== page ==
Islam requires every Muslim who is physically and financially able to make the journey to the holy city of Mecca at least once in his or her life.
The height of Hajj corresponds with the major Islamic holy day Eid al-Adha, which commemorates Abraham's readiness to sacrifice his son on Divine orders.
The pilgrimage, conducted over five days, includes numerous detailed rituals including wearing a special garment that symbolizes human equality and unity before God, a circular, counter-clockwise procession around the Kaaba, and the symbolic stoning of evil.
Kaaba (Ka'bah), a cube-shaped structure draped in black silk, is the most sacred shrine of Islam and the chief goal of the pilgrimage.
There is a black stone enclosed in a silver ring in the eastern corner of the Kaaba. Muslims believe that the stone was given to Abraham by the angel Gabriel. Participants touch or kiss the stone to end the ceremony around the Kaaba.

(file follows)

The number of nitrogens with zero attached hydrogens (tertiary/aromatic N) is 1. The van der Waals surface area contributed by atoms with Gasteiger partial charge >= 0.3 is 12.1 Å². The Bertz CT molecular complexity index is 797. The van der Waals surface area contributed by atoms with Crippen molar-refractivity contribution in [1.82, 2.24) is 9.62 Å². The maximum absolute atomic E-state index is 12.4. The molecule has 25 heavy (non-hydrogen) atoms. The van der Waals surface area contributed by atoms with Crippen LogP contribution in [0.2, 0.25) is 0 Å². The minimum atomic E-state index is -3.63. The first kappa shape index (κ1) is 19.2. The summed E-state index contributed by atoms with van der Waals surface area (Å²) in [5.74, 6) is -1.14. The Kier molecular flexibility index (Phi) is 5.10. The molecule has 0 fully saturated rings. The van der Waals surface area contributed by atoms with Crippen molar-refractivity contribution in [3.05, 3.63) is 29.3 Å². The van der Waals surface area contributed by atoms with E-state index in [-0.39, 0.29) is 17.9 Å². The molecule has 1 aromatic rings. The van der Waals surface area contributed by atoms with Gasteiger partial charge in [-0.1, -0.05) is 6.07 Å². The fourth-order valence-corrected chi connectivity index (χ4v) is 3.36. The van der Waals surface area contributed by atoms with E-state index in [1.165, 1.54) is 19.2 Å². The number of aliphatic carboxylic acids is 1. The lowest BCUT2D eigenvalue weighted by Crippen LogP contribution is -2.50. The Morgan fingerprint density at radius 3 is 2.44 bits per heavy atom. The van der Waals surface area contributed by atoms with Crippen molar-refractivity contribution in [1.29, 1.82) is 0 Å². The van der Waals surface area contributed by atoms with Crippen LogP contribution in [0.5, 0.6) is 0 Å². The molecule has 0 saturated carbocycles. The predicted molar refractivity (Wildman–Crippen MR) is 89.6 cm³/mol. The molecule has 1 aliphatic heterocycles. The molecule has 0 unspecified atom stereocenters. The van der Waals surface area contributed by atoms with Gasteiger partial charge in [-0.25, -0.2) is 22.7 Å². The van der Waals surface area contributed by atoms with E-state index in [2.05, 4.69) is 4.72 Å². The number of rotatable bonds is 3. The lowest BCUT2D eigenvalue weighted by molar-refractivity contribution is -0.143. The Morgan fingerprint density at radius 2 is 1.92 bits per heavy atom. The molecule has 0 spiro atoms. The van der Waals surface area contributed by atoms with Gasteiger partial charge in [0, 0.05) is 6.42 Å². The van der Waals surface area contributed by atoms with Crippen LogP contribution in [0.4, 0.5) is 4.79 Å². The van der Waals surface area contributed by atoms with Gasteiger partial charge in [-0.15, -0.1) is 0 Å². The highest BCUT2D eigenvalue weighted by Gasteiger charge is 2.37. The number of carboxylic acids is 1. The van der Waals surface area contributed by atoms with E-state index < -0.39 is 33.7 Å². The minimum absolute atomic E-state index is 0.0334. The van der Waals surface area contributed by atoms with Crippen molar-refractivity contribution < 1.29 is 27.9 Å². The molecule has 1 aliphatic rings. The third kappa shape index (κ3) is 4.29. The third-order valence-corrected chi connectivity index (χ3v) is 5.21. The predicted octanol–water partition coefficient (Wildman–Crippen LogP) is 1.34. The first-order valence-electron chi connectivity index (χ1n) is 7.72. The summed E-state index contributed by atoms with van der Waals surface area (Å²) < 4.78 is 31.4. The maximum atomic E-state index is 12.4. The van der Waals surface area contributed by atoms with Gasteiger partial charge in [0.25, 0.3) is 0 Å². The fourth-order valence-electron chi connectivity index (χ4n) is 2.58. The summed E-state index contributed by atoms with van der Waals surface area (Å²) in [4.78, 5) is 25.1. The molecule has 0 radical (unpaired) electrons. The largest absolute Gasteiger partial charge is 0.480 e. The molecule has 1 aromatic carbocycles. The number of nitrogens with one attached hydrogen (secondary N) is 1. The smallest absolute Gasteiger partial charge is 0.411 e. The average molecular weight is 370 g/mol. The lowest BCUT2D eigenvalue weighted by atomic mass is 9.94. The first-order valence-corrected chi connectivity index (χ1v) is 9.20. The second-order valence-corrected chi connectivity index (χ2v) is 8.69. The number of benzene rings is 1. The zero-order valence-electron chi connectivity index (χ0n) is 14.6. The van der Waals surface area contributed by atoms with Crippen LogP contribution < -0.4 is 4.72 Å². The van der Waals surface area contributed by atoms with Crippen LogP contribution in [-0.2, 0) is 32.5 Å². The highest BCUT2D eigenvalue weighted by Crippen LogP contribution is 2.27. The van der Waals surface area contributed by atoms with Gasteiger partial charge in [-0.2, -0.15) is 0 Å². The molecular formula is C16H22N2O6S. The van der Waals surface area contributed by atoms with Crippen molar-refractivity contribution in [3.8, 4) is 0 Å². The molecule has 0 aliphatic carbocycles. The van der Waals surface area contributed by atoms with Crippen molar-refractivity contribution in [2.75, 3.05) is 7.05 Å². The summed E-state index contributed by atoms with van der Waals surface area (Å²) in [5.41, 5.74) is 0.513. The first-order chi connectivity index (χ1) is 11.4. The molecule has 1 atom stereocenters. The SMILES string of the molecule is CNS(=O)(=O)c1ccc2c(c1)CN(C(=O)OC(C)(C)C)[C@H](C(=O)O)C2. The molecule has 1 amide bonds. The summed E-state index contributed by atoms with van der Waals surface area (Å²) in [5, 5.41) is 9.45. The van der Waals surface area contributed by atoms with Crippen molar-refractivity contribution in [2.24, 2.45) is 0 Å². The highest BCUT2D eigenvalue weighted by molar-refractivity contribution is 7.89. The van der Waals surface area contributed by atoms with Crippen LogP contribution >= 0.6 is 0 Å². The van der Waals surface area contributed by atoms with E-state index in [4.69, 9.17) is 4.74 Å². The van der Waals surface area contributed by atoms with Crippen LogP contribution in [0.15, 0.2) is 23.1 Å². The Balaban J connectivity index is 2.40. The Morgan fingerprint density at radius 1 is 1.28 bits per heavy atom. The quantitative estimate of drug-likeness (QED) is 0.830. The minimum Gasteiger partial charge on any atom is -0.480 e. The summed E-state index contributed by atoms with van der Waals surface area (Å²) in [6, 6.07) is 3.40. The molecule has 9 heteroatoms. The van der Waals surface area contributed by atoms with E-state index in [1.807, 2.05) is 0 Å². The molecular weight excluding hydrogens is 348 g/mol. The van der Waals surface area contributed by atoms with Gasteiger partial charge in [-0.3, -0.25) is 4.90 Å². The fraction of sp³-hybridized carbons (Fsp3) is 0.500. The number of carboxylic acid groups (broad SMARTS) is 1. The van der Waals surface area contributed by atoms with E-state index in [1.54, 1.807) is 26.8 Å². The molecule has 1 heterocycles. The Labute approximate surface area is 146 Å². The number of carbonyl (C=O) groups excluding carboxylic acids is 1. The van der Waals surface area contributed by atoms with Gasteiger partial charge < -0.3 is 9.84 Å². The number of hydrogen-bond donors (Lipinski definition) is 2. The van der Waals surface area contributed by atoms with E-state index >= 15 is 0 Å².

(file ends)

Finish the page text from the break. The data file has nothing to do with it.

People who have completed the pilgrimage may add the phrase al-Hajj or hajji (pilgrim) to their names.
1987 - More than 400 people, mainly Iranian Shiite pilgrims, are killed in clashes with Saudi security forces during anti-Western protests in Mecca.
1990 - 1,426 pilgrims are trampled to death.
1994 - A stampede near Jamarat Bridge kills 270 pilgrims.
1998 - One hundred eighty people die in a stampede near Mecca at the end of Hajj.
January 5, 2006 - A small hotel in Mecca collapses, killing at least 76 people. The hotel, Luluat Alkheir, is occupied by Asian pilgrims when it collapses.
January 12, 2006 - A stampede kills at least 363 people. The stampede, like others in the past, happens during the stone-throwing ritual in which the pilgrims stone a symbolic devil.